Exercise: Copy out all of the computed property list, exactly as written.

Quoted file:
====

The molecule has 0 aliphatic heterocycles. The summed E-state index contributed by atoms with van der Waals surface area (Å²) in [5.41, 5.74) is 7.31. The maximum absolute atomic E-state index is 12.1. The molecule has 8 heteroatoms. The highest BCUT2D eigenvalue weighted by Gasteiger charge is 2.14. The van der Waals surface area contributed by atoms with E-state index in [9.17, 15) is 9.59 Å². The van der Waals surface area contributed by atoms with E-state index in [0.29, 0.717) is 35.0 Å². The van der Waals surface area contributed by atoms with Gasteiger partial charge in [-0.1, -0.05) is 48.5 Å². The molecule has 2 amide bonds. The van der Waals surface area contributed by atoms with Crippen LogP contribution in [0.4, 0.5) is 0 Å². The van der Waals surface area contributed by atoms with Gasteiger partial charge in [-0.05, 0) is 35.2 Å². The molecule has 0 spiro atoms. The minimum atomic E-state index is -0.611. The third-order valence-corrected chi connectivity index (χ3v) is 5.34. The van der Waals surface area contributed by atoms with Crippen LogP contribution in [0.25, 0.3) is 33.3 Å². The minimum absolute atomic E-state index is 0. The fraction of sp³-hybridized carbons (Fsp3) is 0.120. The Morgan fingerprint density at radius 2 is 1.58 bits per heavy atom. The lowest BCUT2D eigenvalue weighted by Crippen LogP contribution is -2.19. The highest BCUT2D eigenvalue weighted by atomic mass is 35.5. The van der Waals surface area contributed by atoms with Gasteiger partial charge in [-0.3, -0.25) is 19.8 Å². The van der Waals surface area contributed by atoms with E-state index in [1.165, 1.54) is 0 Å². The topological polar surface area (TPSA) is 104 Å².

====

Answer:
The molecule has 0 aliphatic heterocycles. The summed E-state index contributed by atoms with van der Waals surface area (Å²) in [5.41, 5.74) is 7.31. The maximum absolute atomic E-state index is 12.1. The molecule has 8 heteroatoms. The highest BCUT2D eigenvalue weighted by Gasteiger charge is 2.14. The van der Waals surface area contributed by atoms with E-state index in [9.17, 15) is 9.59 Å². The van der Waals surface area contributed by atoms with E-state index in [0.29, 0.717) is 35.0 Å². The van der Waals surface area contributed by atoms with Gasteiger partial charge in [-0.1, -0.05) is 48.5 Å². The molecule has 2 amide bonds. The van der Waals surface area contributed by atoms with Crippen LogP contribution in [0.4, 0.5) is 0 Å². The van der Waals surface area contributed by atoms with Gasteiger partial charge in [-0.05, 0) is 35.2 Å². The molecule has 0 spiro atoms. The minimum atomic E-state index is -0.611. The third-order valence-corrected chi connectivity index (χ3v) is 5.34. The van der Waals surface area contributed by atoms with Crippen LogP contribution in [0.25, 0.3) is 33.3 Å². The minimum absolute atomic E-state index is 0. The fraction of sp³-hybridized carbons (Fsp3) is 0.120. The Morgan fingerprint density at radius 2 is 1.58 bits per heavy atom. The lowest BCUT2D eigenvalue weighted by Crippen LogP contribution is -2.19. The highest BCUT2D eigenvalue weighted by atomic mass is 35.5. The van der Waals surface area contributed by atoms with Gasteiger partial charge in [-0.3, -0.25) is 19.8 Å². The van der Waals surface area contributed by atoms with E-state index in [1.165, 1.54) is 0 Å². The topological polar surface area (TPSA) is 104 Å².